Recently I’ve gone through a really nasty bipolar mixed episode and one night I was reminded that distraction is a major bipolar coping skill that I use. I do it without even thinking about it much of the time. My brain just purposefully shifts from agonizing emotional thoughts to unemotional ones. Activities at that time are similar. Distraction as a bipolar coping skill is incredibly useful.
Why I Need Distractions in Bipolar
When I’m in an episode – particularly a bipolar depression – my brain seems to purposefully look for thoughts that will make me more depressed. Certainly, we all have things in our lives that don’t make us happy and these things can get hugely exaggerated with a depressed bipolar brain. For example, I don’t have much of a love life. I can simply look at that as an objective fact, or I can look at it as my personal failure and proof that no one will ever love me. Depression chooses the latter every time.
So if my depressed bipolar brain looks for things to beat me up with and be more depressed about, I want to force it to think about something that it can’t do that with. I want to distract it from what it naturally wants to do.
Using the Bipolar Coping Skill of Distraction
Like I said, I’ve done this so much throughout my illness that now it is second nature; however, when I’m really, really sick, I have to make myself do it. I tell myself to stop and thought-switch. Sometimes my depressed brain is so powerful that I actually have to say, “Stop!” out loud to make it pay attention. Sometimes I yell it. And then I force it to think about the weather, or a television show, or my kitty-cats. Whatever I find completely unemotional at the time is what I force it to think about. I also force it to do things that are unemotional as well.
What Kind of Distractions Work as Bipolar Coping Skills?
Distractions are going to vary person to person, of course, but here are a few distractions – both thoughts and actions, that work for me.
- My number one distraction is doing my nails. Maybe this sounds weird, I don’t know, but for me, focusing on filing my nails, selecting a color (or multiple colors) and then focusing on the actual application and dry time of it, really helps me think of nothing else. Similarly, putting on a facial-type facemask can work but it takes less time so it’s not as good.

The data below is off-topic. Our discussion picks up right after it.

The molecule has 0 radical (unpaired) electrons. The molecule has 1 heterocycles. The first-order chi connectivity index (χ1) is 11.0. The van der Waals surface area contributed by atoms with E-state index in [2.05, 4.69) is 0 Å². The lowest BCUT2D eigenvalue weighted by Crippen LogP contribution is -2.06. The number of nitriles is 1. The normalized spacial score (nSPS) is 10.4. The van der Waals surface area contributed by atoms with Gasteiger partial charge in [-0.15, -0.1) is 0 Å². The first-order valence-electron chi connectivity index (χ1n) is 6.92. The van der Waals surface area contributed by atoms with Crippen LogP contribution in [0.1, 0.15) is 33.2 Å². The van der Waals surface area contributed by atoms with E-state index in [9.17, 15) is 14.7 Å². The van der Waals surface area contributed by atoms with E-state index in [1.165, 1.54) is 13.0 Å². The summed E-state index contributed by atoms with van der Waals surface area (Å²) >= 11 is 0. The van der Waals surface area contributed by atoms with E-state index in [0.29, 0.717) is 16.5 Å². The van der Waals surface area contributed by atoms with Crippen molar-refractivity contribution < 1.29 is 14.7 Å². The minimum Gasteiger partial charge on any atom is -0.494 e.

- Talking to friends on the phone about non-depressed things is helpful. I find that when I talk to someone who is supportive and likes to talk, as long as I’m talking about non-emotional things, it can distract me from how I’m feeling probably because I’m focusing on the other person and what that person is saying.
- I also like to pet or brush my cats. My cats love this, of course, and so they purr. That action of petting and that thought of their being happy while hearing their purr is infinitely relaxing to me.
- I watch Project Runway. I think that most contest-reality-type shows would work here. I find these types of shows unemotional, and thus non-triggering, and yet entertaining enough for me to focus on. (I also really like Top Chef.)
- Sometimes repetitive housework is good. This doesn’t always work for me because I hate housework, but, sometimes, doing something really repetitive and simple, something where no thinking is involved, like loading/unloading the dishwasher, scrubbing a bathtub or doing laundry can be a helpful distraction. (Of course, sometimes the bipolar has made me so tired I can’t employ this one.)
- I look at recipes and make lists of what to buy so I can make them later. Recipes seem so unemotional to me and flipping through a cookbook is brainless. Even if I don’t pick out a single recipe to cook and just read a few it’s helpful.
The point is, all of these things are unemotional (to me) and all of them are simple and not harmful to me or anyone else. (I could make a list of negative distractions as coping skills, too, but the point is not to choose these.) Writing is, perhaps oddly, not on the list as I find I have to be in touch with some emotional part of me to do it. Others may find creating something like art helpful, though.
Now, I know that you, my readers, will have many distractions that work for you as a bipolar coping skill so, please, share them here.
Check out Natasha Tracy’s book: Lost Marbles: Insights into My Life with Depression & Bipolar and connect with her on Facebook, Google+ or Twitter or at Bipolar Burble, her blog.